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Supreme Court Hears Oral Arguments in Case Challenging ACA

March 30, 2012—The Supreme Court March 26-28 heard oral arguments in Florida v. United States Department of Health and Human Services, the case filed by 26 states challenging the constitutionality of the Affordable Care Act (ACA, P.L. 111-148 and P.L. 111-152).  The Court agreed to hear arguments on four questions pertaining to the constitutionality of the ACA. The March 26 arguments concerned the applicability of the Anti-Injunction Act (AIA).  If found to be applicable, the AIA would lead the court to a decision that the individual mandate cannot be challenged until the requirement to pay for health insurance or incur a penalty occurs in 2014.  Few expect the Court to reach this conclusion.  March 27 was devoted to a consideration of whether the individual mandate is constitutional.  March 28 featured arguments on two issues.  In the morning, the Court considered what is known as severability, or what would happen if the mandate is declared unconstitutional: would the entire act fall or only parts of it? The afternoon was devoted to a consideration of whether the Medicaid expansions in the ACA are coercive on the states. 

Many observers noted that the Court is deeply divided on the individual mandate and believe that the votes of Justice Anthony Kennedy and Chief Justice John Roberts will be decisive. The conservative justices—Samuel Alito,  Antonin Scalia, and Clarence Thomas—appear aligned, as do the liberal justices—Elena Kagan, Sonia  Sotomayor, Ruth Bader Ginsburg, and Stephen Breyer.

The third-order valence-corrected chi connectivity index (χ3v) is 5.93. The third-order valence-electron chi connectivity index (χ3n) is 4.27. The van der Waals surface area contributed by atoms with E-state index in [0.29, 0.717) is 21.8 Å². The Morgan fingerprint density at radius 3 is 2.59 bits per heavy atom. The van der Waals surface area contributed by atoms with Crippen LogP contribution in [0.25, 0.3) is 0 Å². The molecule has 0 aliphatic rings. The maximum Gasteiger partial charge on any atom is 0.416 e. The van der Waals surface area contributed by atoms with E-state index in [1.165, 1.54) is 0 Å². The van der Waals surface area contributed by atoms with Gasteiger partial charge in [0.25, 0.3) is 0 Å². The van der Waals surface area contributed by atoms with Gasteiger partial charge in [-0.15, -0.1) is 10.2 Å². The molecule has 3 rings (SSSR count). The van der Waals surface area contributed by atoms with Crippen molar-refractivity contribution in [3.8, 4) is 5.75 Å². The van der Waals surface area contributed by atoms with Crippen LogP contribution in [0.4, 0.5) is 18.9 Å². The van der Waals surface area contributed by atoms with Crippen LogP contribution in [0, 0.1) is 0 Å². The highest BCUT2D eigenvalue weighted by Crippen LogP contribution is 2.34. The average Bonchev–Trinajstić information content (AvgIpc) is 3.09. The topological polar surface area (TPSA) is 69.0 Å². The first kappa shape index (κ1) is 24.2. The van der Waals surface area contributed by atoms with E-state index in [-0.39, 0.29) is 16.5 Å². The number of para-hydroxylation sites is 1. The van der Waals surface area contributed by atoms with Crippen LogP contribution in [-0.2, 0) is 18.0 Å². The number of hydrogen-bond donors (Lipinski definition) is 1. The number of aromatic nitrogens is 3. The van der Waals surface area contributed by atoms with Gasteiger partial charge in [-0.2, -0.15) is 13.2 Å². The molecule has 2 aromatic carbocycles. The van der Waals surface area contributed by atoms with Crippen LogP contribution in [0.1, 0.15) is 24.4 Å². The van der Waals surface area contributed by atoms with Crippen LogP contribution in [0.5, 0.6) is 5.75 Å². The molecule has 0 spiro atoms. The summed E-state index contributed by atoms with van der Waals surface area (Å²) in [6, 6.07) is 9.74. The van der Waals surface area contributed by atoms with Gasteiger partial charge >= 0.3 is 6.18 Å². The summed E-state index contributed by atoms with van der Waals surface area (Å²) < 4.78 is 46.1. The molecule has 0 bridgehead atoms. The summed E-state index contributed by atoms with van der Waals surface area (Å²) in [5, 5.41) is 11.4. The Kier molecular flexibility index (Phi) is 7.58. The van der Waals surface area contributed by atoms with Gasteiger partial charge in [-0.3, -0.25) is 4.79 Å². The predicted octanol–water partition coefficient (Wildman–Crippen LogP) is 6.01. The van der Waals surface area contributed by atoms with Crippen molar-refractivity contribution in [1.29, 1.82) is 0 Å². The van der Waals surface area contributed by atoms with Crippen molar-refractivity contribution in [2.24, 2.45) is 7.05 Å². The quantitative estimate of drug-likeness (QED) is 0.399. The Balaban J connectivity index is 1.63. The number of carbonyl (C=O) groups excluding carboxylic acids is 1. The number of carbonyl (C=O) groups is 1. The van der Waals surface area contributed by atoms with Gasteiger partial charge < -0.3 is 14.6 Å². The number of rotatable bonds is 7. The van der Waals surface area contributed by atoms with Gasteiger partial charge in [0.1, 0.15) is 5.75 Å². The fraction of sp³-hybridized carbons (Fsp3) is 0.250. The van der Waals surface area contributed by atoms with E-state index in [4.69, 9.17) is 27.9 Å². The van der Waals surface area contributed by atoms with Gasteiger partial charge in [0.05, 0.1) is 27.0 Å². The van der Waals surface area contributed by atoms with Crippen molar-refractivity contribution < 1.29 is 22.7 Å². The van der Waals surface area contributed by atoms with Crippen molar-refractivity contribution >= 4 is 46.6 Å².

Prior to oral arguments, the AAMC filed three amicus briefs before the Supreme Court:

  • A Jan. 13 brief arguing that the individual mandate is constitutional [see Washington Highlights, Jan. 20];
  • A Jan. 6 brief arguing that should the Court find the mandate to be unconstitutional then three hospital-related provisions that are inextricably linked to the mandate—reductions in disproportionate share payments, the readmissions program, and the productivity and market basket adjustments—also should fall [see Washington Highlights, Jan. 13]; and
  • A Feb. 17 brief arguing that the Medicaid provisions are not coercive. 

Some observers expressed surprised at the very tough questioning posed by the conservative justices to U.S. Solicitor General Donald Verrilli, who argued on behalf of the Obama administration that the Commerce Clause of the constitution allows Congress to impose the individual mandate.  Following the argument, many felt that the Court’s ruling on this issue is “too close to call,” while others were left believing there is a strong likelihood that the mandate will be struck down. 

A decision is expected by the end of June. 


Ivy Baer, J.D., M.P.H.
Senior Director and Regulatory Counsel
Telephone: 202-828-0499


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Washington Highlights, a weekly electronic newsletter, features brief updates on the latest legislative and regulatory activities affecting medical schools and teaching hospitals.

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Jason Kleinman
Sr. Legislative Analyst, Govt. Relations
Telephone: 202-903-0806